New grant funds AgCenter alligator researchNew grant funds AgCenter alligator research
December 10, 2015
LOUISIANA State University (LSU) AgCenter aquaculture researcher Robert Reigh has obtained a new $150,000 grant from the Louisiana Department of Wildlife & Fisheries to find out the nutrient requirements of alligators.
What Reigh learns from the work will help in the development of new feed formulas for alligator farmers to use.
"Feed is a major part of alligator farmers' production costs," Reigh said.
One of the biggest components of the feed — fish meal — contains the proteins alligators need, Reigh said. However, fish meal is expensive, and sometimes the supply is not adequate.
His work at the LSU AgCenter Aquaculture Research Station, where Reigh also serves as director, is looking at substitute ingredients such as cottonseed, rice bran and grain sorghum that could be used as alternatives to fish meal.
"It's been an assumption that alligators don't eat plants, so they have to feed on animal products," Reigh said.
Many plants also contain the required nutrients alligators need, but in different amounts, so the key is to determine which plants can provide those nutrients in the proper proportions. By having different plant products as options, Reigh said, the feed manufacturer will be able to change formulas when some products are in short supply or become more expensive.
Nutritional requirements have been established for livestock and other animals, but little is known about what an alligator needs to grow quickly, Reigh said. He had to start from scratch to determine the protein requirements for alligators.
"Ultimately, the goal is to quantify the nutrient availability of many ingredients with different chemical compositions and quantify the alligator's dietary requirements for as many essential nutrients as possible," Reigh said. "Using this information, we can then mix diets from a wide selection of ingredients to meet requirements at the lowest cost."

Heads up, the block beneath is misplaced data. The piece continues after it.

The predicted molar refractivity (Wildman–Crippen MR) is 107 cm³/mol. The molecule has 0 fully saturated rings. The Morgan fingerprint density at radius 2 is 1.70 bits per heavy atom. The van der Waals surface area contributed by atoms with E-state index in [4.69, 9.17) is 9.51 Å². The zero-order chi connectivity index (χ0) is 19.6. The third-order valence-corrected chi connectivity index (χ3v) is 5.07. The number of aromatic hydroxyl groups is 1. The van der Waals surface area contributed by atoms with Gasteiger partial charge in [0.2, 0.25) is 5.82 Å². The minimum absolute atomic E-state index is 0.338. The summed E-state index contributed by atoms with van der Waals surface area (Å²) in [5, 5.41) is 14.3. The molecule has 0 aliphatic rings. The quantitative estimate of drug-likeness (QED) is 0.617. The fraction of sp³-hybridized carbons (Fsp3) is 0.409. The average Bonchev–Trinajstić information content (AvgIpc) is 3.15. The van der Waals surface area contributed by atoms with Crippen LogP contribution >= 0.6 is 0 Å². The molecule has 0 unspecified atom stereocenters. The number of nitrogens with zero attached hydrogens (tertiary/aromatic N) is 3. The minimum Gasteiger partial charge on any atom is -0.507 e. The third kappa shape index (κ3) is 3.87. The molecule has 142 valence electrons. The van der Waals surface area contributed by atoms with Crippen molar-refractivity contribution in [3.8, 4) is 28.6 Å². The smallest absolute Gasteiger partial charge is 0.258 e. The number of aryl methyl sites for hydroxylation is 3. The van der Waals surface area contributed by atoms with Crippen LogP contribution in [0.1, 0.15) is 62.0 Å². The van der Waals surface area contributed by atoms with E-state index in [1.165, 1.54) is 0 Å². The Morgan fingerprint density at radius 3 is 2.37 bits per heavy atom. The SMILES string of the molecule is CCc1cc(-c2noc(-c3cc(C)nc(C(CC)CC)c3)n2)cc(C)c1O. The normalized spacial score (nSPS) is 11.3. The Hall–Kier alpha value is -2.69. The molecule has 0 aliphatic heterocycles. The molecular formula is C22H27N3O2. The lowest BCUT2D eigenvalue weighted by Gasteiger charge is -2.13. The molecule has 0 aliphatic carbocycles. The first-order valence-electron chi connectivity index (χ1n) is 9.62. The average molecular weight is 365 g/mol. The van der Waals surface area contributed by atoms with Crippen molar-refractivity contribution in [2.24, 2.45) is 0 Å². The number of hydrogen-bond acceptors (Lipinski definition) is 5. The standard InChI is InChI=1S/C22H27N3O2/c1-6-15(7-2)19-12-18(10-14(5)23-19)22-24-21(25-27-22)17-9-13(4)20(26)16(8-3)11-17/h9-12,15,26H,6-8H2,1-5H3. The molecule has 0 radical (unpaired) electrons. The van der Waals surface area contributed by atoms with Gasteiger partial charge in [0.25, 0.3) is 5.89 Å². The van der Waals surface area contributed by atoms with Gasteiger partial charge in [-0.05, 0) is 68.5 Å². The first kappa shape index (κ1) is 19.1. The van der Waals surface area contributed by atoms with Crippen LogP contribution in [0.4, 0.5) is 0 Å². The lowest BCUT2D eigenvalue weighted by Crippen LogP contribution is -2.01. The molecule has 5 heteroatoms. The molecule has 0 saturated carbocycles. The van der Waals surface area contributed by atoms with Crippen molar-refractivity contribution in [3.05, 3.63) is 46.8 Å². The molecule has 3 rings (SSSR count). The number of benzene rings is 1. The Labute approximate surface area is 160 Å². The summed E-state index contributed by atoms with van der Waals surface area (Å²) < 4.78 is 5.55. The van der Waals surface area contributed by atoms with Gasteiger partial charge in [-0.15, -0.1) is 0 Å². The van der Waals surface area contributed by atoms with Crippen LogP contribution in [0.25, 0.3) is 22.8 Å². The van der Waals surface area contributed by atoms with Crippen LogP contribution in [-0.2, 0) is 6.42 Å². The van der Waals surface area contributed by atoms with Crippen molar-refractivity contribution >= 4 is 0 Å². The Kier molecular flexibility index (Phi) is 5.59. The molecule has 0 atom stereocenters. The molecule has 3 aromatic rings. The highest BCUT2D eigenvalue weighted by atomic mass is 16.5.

Feeding an alligator has been an art form. Too much feed, and the producer is wasting money; not enough, and the alligators don't grow to their potential, which also costs producers money. Reigh conducted a study that determined that the reptiles ate 3-4% of their bodyweight daily.
Obtaining the bodyweights of these aggressive animals can be risky, so Reigh worked out a formula to estimate bodyweight based on an alligator's length.
His work showed that alligators grew the same amount no matter if they were fed twice daily or once a day.
The recently approved grant is the second from the state wildlife agency. In addition to that funding, alligator farmers voluntarily provide money for the research, and the primary feed company, Cargill, matches their dollars, Reigh said.
The alligator industry also paid for construction of a dedicated alligator research facility at the Aquaculture Research Station.
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